The Chancellor set out a commitment at the Spending Review to deliver significant government investment in the Midlands across transport, energy and culture. This included £60 million to help establish a new Energy Research Accelerator (ERA) to help grow the region’s high-tech, high-skilled economy.
The ERA will receive £60 million of public money to unlock £120 million of private sector co-investment and it was launched today by the Commercial Secretary to the Treasury, Lord O’Neill.
The ERA is the first project to be delivered by the “Midlands Innovation” initiative, a collaboration of 6 leading universities across the Midlands.
The universities, Aston University, the University of Birmingham, Leicester University, Loughborough University, the University of Nottingham and the University of Warwick, will work alongside the British Geological Survey, local industry and others to create a global centre of excellence for energy research and innovation.
It will tackle some of the biggest energy challenges facing the UK and investigate how to make the best use of the resources available by being more efficient and innovative whilst producing affordable, safe energy.
The Midlands Innovation initiative has ambitious plans to apply the same vision to the nation’s transport, health, and biomedical science challenges in the future.
Speaking at the launch event for Midlands Innovation alongside the Chair of Midlands Innovation, Professor Sir David Greenaway and Dr Tony Harper, Head of Research for Jaguar Land Rover; Commercial Secretary to the Treasury, Lord O’Neill said:
“Backing innovation and skills is key to helping make the Midlands an Engine for Growth for Britain and this funding will help to drive forward the combined expertise for the leading universities in the region.
“The Chancellor used the Spending Review last year to set out how the government is making significant investments in the Midlands, across transport, energy and culture and this funding is another example of our work to back the region’s strengths.”
The evening saw Lord O’Neil and the Midlands Innovation universities announce:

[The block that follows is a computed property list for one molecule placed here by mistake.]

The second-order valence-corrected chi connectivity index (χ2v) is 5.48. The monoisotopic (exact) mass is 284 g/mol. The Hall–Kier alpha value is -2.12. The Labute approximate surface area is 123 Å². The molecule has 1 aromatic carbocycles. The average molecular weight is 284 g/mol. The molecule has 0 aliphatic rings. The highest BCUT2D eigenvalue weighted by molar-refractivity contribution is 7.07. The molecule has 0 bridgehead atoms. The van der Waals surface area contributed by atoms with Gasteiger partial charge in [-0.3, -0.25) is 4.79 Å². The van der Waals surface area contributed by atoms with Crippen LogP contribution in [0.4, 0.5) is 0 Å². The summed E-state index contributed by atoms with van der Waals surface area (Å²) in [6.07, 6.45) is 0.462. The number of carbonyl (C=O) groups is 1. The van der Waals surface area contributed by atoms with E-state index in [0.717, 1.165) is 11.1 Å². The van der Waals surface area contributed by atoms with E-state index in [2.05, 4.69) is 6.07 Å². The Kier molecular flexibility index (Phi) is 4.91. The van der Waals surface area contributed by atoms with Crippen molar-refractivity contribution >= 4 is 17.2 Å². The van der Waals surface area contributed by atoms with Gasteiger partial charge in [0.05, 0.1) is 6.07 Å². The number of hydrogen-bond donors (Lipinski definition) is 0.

Julia King, The Baroness Brown of Cambridge and Vice-Chancellor of Aston University, said: "The Midlands Energy Research Accelerator is a perfect example of how working together we can ensure the region takes a leadership position in the new high growth sectors of low carbon energy and renewable chemicals"
Speaking at the launch, Professor Sir David Greenaway, Vice-Chancellor of the University of Nottingham and Chair of Midlands Innovation said:
“Midlands Innovation brings together the leading research engines in the region. The partnership is built on a strong history of our universities working together and with the Energy Research Accelerator we have created a cross-disciplinary research hub which connects academia and industry to create jobs, drive growth, develop skills and produce innovative new products with sustainable, practical uses.
“Through exciting applications of combined research expertise such as ERA, Midlands Innovation will help leverage the capabilities of the Midlands with national and international firms and investors and provide a platform for productivity for the region and wider UK.”
The first major programme from Midlands Innovation is the Energy Research Accelerator (ERA). ERA is a cross-disciplinary energy research hub which brings the expertise of Midlands Innovation universities and the British Geological Survey, together with the surrounding industrial base, to tackle some of the biggest energy challenges facing the UK.
It will address how to make the best use of the resources available by being more efficient and innovative whilst producing affordable, safe energy.
The government has committed an initial capital investment of £60 million to ERA, with a further £120 million co-investment from the private sector for the first phase of work.
ERA has also committed £2.4 million to train doctoral students to help develop the new technologies and behaviours that will open the avenues for future energy innovation. This includes smarter energy systems, reducing the UK’s dependence on importing energy, enhancing energy security and resilience, and helping to achieve the UK’s carbon reduction targets.
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